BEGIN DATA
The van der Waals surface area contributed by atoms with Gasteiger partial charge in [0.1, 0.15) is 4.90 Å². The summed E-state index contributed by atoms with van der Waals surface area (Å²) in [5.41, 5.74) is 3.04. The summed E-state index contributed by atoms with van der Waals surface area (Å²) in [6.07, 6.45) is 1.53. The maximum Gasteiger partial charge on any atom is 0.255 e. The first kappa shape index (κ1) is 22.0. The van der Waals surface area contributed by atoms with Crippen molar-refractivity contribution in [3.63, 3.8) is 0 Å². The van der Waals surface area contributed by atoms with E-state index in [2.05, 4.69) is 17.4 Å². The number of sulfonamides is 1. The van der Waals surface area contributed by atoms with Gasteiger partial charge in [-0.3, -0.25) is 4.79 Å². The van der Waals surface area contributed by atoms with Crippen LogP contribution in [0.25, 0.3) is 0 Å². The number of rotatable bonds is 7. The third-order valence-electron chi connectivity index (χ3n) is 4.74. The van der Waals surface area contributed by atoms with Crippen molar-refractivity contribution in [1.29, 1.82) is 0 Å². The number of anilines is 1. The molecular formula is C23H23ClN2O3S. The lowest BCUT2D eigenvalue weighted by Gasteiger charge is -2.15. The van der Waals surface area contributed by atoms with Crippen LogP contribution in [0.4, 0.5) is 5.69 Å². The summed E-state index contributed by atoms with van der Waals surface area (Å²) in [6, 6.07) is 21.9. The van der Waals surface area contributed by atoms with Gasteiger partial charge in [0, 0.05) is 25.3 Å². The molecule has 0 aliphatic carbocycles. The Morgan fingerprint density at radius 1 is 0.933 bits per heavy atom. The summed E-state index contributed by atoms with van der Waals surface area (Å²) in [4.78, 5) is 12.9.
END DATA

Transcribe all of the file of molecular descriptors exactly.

The van der Waals surface area contributed by atoms with Gasteiger partial charge in [0.1, 0.15) is 4.90 Å². The summed E-state index contributed by atoms with van der Waals surface area (Å²) in [5.41, 5.74) is 3.04. The summed E-state index contributed by atoms with van der Waals surface area (Å²) in [6.07, 6.45) is 1.53. The maximum Gasteiger partial charge on any atom is 0.255 e. The first kappa shape index (κ1) is 22.0. The van der Waals surface area contributed by atoms with Crippen molar-refractivity contribution in [3.63, 3.8) is 0 Å². The van der Waals surface area contributed by atoms with E-state index in [2.05, 4.69) is 17.4 Å². The number of sulfonamides is 1. The van der Waals surface area contributed by atoms with Gasteiger partial charge in [-0.3, -0.25) is 4.79 Å². The van der Waals surface area contributed by atoms with Crippen LogP contribution in [0.25, 0.3) is 0 Å². The number of rotatable bonds is 7. The third-order valence-electron chi connectivity index (χ3n) is 4.74. The van der Waals surface area contributed by atoms with Crippen molar-refractivity contribution in [1.29, 1.82) is 0 Å². The number of anilines is 1. The molecular formula is C23H23ClN2O3S. The lowest BCUT2D eigenvalue weighted by Gasteiger charge is -2.15. The van der Waals surface area contributed by atoms with Crippen LogP contribution in [0.4, 0.5) is 5.69 Å². The summed E-state index contributed by atoms with van der Waals surface area (Å²) in [6, 6.07) is 21.9. The van der Waals surface area contributed by atoms with Gasteiger partial charge in [0, 0.05) is 25.3 Å². The molecule has 0 aliphatic carbocycles. The Morgan fingerprint density at radius 1 is 0.933 bits per heavy atom. The summed E-state index contributed by atoms with van der Waals surface area (Å²) in [4.78, 5) is 12.9.